Oregon Operation Lifesaver announces $25,000 grant to TriMet for joint safety awareness campaign


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TriMet has been awarded a grant for $25,000 by Operation Lifesaver, Inc. (OLI) and the Federal Transit Administration (FTA).

This important grant will go toward conducting safety outreach and aid in teaching riders and pedestrians to “Stay alert. Stay alive.” TriMet was one of eight national transit agencies to be awarded grant funds.

In collaboration with OLI, TriMet’s campaign will strive to reduce near misses and collisions among male pedestrians ages 18-34 via an educational campaign on Facebook, OregonLive.com and on television. The goal of the campaign will be to increase awareness of the risks of distracted behaviors around MAX and WES tracks and encourage people to think about the possible consequences of unsafe behaviors.

“TriMet’s core value of safety is not just for our operators and our riders, but for everyone in the communities we serve,” said TriMet General Manager Neil McFarlane. “Our transit system spans roughly 530 square miles, so this grant and our partnership with Oregon Lifesaver, Inc. will allow us to further our core value and target our safety outreach toward young adults who ride TriMet or interact with the transit system.”

As part of our new campaign, participants who take a safety quiz will receive safety information and be entered to win various incentives.

“With a record 10.5 billion trips taken on public transportation in 2012, it is an important time to expand Operation Lifesaver’s safety messages in the transit community,” said OLI President and CEO Joyce Rose. “We are looking forward to working with Oregon Operation Lifesaver and TriMet to build on their commitment to the safety of riders, employees, and all that come into contact with the transit system.”

The FTA, a national partner and advisor of Operation Lifesaver, provides the funding for the grants. “The Federal Transit Administration is pleased to partner with Operation Lifesaver because as rail transit expands in communities across the country, it is essential that riders, drivers, cyclists and pedestrians have the education they need to remain safe near trains, tracks and at rail crossings,” said FTA Administrator Peter Rogoff.

Nearly twenty transit agencies applied in the highly competitive grant selection process. In addition to TriMet, seven innovative transit rail safety projects from across the country were awarded a total of $194,000 in grants.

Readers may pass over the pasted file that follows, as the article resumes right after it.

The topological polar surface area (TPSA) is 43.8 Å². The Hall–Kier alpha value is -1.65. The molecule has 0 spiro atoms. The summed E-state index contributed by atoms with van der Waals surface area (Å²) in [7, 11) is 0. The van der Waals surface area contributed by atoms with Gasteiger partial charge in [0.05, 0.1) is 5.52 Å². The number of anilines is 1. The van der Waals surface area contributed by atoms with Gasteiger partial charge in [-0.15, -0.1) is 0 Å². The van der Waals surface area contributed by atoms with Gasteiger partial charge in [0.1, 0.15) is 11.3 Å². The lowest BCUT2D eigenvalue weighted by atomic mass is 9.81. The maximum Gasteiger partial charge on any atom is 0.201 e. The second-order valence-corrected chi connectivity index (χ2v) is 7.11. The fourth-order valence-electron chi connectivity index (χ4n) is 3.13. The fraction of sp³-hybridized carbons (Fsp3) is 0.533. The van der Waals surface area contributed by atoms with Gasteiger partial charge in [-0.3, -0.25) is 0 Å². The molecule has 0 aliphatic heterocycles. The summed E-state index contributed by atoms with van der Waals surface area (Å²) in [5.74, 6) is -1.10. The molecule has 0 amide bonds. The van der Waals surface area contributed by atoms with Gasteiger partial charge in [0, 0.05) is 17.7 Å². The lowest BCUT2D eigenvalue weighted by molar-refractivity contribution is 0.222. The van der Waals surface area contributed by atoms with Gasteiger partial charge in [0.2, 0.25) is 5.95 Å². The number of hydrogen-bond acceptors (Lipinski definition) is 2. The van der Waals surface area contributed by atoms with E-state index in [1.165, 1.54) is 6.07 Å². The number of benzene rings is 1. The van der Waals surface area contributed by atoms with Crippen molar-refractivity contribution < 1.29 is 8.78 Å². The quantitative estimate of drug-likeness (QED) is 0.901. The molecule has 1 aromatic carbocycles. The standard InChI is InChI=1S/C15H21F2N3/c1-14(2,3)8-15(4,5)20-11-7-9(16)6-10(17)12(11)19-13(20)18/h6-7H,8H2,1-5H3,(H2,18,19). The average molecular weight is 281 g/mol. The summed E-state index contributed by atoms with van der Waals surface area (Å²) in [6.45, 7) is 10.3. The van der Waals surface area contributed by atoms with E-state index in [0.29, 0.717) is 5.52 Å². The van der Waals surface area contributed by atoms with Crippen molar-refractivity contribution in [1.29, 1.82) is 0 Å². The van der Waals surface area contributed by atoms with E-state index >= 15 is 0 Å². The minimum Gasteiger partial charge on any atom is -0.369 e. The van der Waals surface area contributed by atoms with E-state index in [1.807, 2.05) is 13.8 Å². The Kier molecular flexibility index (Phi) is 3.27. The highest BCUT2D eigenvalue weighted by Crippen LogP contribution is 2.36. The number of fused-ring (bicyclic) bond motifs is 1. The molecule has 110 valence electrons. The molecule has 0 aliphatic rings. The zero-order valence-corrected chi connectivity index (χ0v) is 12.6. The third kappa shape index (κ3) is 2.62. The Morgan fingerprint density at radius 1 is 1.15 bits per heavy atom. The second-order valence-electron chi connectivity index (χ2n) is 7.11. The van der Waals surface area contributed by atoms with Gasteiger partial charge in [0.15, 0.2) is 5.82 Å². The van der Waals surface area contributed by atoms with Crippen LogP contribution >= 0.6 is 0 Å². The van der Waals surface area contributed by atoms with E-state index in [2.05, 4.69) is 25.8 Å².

To compete for grants, which totaled up to $25,000 apiece, and required matching funds from non-federal partners, proposals had to focus on safety education or public awareness initiatives. Grantees must use OLI-approved materials and logos and be coordinated through a state OL program. A team of U.S. Department of Transportation and American Public Transportation Association safety and education professionals evaluated the applications based on criteria such as key safety messages and target audiences, readiness, evaluation methods, timelines and budget.

Though no date has been set, OLI plans to run another competitive grant round in early 2014. Stay tuned to www.oli.org for details.


TriMet’s relationship with Oregon Operation Lifesaver (OROL) began in 2008 when together we launched a comprehensive safety education campaign for the opening of the TriMet WES Commuter Rail (Westside Express Service) along with Portland & Western Railroad (P&W) and local jurisdictions. The campaign highlighted vehicle, bike and pedestrian safety at crossings and along the tracks, as well as the dangers of trespassing along the rails.

TriMet and OROL also collaborated in creating a safety patch program for Girl Scouts and, since 2009, more than 1,000 patches have been earned.

TriMet received a grant from OLI in 2011 to create a pilot project focused on 18-to-34-year-old males in the Portland metro area. The project was a safety awareness campaign with the message of “Stay alert. Stay alive.” Based on results of the pilot project, recommendations will be incorporated into the 2014 effort.



About Operation Lifesaver, Inc. (OLI)
OLI’s mission is to end collisions, deaths and injuries at highway-rail grade crossings and along railroad rights of way. A national network of trained volunteers provides free presentations on rail safety. Learn more at http://www.oli.org; follow OLI on Facebook, Twitter, Instagram and Pinterest.

About Oregon Operation Lifesaver (OROL)
OROL began in 1977 as a not-for-profit Oregon corporation that is part of an international family of organizations devoted to ending tragic collisions, fatalities and injuries at highway-railroad crossings and on railroad rights-of-way. Since 1977, the number of collisions at public highway-railroad crossings in Oregon as steadily decreased, despite increases in both train and motor vehicle traffic. In 1977, a total of 149 crashes resulted in 11 fatalities and 37 injuries. Those statistics have steadily improved. Operation Lifesaver’s public awareness program is considered to be a major factor in reducing collisions and incidents involving trains. For more information, visit us at http://www.oregonol.org.

About the Federal Transit Administration (FTA)
The FTA is an agency of the U.S Department of Transportation. FTA and OLI have been partnering since 2002 to award grants to create and manage passenger rail safety education and awareness campaigns. For additional information on the FTA, please visit www.fta.dot.gov.